Wednesday, 21 August 2019

Technology V Requirements the Chicken and Egg dilemma

A recent tweet from a business analyst said,

“We need to change the system so that it works for you, instead of you working for the system.”

As much as this is laudable in the true business analytical form of establishing requirements first and then build the system the practicality and real world scenario is somewhat different.

With the increasing use of cloud service platforms that spread the costs of development over large numbers of clients the reverse becomes reality. Changing systems to fit to your specific needs is expensive and time consuming, the alternative though is a loss of differentiation.

I feel a similar way about sector capability frameworks if an insurance company has the same capability map as another how does it make itself competitively different.

Over recent years we have seen, driven by technology platforms, a move to standardised working. The economic pressures of reduction in development costs and SAAS platforming has increased commoditisation.

This trend results in value being created through cost leadership - size and the spread of fixed costs being the order of the day.

On our course in developing operating models we address this issue and use a matrix grid to plot choices whether to build buy adapt or use stitch and glue addressing the balance between value chains delivery (differentiation) and cost. #businessarchitecturetraining #operatingmodels #business analysis.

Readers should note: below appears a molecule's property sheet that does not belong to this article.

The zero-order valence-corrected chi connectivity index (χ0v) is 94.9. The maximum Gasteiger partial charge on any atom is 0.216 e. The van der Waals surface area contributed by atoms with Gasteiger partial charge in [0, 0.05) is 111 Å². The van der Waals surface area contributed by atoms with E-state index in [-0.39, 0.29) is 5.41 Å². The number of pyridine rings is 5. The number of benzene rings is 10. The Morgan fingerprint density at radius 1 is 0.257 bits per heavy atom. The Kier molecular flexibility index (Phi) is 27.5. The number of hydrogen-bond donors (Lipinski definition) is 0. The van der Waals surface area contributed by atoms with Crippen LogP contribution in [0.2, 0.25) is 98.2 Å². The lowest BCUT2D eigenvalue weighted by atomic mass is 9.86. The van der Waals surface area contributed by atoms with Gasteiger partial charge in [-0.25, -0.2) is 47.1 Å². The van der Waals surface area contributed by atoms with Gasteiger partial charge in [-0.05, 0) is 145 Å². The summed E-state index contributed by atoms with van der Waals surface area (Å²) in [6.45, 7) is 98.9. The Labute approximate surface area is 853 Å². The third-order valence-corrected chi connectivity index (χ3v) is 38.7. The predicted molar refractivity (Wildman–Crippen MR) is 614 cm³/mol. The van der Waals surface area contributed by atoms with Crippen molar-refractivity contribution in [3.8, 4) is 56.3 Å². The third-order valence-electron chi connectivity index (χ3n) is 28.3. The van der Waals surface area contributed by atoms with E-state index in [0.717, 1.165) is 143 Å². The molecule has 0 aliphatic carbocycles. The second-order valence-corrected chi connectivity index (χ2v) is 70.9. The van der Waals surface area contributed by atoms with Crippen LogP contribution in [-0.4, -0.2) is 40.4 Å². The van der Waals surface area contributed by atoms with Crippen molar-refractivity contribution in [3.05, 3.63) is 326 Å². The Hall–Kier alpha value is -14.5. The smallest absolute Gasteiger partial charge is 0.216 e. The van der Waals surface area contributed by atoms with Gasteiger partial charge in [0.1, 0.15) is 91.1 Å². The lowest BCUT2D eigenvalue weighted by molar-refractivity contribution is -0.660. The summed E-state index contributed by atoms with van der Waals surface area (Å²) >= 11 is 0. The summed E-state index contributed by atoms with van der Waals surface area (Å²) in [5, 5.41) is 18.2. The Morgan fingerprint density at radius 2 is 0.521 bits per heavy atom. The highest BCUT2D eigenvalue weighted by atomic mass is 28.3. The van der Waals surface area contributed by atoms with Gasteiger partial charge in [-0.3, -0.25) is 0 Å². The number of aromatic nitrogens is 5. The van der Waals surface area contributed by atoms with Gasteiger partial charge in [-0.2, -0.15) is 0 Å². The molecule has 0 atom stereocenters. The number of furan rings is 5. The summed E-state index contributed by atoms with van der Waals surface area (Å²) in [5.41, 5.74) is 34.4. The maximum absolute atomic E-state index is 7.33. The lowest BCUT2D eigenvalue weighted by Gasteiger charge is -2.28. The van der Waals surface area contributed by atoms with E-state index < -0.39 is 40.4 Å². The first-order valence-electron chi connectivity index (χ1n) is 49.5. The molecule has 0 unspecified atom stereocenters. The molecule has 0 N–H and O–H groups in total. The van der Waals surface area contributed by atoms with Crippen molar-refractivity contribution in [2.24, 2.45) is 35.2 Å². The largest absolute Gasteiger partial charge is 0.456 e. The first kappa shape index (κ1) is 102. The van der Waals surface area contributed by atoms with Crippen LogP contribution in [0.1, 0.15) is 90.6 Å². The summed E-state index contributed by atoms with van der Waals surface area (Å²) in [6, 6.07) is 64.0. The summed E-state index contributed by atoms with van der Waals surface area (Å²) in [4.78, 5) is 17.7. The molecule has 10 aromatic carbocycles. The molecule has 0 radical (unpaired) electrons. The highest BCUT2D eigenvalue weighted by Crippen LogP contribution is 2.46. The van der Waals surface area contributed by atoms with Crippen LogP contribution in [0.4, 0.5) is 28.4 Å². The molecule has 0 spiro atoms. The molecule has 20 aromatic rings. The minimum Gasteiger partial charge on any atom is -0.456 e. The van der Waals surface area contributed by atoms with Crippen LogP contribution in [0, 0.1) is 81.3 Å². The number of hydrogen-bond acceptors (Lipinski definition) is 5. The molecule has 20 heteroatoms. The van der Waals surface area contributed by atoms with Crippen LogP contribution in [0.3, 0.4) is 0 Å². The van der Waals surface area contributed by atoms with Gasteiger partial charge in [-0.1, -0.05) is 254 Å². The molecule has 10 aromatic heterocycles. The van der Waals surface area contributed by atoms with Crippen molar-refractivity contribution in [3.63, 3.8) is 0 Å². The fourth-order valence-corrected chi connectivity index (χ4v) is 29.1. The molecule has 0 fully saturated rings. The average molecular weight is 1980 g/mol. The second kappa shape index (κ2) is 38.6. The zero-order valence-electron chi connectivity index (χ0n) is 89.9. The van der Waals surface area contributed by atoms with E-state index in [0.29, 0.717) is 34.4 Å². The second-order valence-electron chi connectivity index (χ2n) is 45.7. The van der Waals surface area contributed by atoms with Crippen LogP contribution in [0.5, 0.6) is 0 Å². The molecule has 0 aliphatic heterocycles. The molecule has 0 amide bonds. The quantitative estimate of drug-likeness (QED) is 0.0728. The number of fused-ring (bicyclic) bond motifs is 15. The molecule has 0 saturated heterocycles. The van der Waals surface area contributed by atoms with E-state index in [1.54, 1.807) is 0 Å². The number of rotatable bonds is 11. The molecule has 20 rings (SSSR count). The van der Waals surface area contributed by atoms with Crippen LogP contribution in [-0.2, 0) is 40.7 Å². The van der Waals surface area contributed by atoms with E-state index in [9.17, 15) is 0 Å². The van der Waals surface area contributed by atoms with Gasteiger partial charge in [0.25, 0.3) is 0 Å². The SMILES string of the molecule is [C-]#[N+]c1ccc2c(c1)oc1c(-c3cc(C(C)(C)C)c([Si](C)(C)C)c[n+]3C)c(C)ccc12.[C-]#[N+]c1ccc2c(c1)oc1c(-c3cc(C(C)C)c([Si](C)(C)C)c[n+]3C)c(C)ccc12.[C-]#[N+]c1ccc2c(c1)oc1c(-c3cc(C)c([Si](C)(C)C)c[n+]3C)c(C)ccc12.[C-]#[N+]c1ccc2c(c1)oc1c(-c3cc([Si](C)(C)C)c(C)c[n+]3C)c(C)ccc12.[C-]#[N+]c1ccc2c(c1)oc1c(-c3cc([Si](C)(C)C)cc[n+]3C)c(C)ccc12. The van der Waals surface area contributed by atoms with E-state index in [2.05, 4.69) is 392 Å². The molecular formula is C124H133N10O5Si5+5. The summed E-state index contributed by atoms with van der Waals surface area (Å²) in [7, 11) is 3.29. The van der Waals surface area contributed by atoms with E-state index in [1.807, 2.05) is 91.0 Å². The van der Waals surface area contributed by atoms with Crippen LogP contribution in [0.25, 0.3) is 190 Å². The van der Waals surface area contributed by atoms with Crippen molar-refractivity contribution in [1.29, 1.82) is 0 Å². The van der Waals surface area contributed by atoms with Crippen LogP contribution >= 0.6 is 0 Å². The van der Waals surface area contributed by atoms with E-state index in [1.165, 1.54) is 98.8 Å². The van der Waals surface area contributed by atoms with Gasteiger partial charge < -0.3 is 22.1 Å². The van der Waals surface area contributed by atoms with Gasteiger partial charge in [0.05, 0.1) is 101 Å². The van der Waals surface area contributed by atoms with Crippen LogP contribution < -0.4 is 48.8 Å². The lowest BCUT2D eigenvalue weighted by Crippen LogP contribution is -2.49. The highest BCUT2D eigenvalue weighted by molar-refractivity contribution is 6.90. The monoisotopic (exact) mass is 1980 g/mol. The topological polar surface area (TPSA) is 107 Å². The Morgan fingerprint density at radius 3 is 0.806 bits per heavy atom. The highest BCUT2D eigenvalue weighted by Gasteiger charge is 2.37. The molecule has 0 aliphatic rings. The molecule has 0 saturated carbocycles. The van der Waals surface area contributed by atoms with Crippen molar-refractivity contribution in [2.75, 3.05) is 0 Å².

Tuesday, 6 August 2019

Methods seem to be the answer to all business change issues, follow a methodology and all is well. As the years pass I see repackaged ideas with new fancy names, promoted by fancy graphics and delivered by accreditation and expensive training courses. Each one is the new silver bullet that becomes the mantra of the cult that follows - it nothing changes.

Methodologies actually restrict creative thought, create silo thinking and result in increased costs in change due to  focus on method rather than outcomes. What is needed is a more critical evaluation of methods using the right tool for the right tasks not just blindly following the latest craze.

These thoughts stem from thinking about Dave Snowden's work on Cynefin which I was introduce to earlier this year - see earlier posts. It illustrates that one dimension thinking results in trying to apply a method to inappropriate scenarios. Why do I say this? Well previously I was a business process    management acolyte I did lean and had played with 6 Sigma now and again. I was in "disorder" see Cynefin Model but didn't know it!

My business architecture paradigm was  - strategy, design, deliver in a holistic top down approach what I now realise that this is fine for the simple and obvious domains and perhaps for complicated - "the fine engineered watch"  - but not for the complex and chaotic where centrally controlled design blue prints, EA and  holistic business architectures just don't fit.

Whilst it is still valid in many cases a one stop method doesn't fit every organisation, especially those based on emergent strategies and evolutionary change.

So, time to think about dynamic operating models and techniques in these more challenging zones.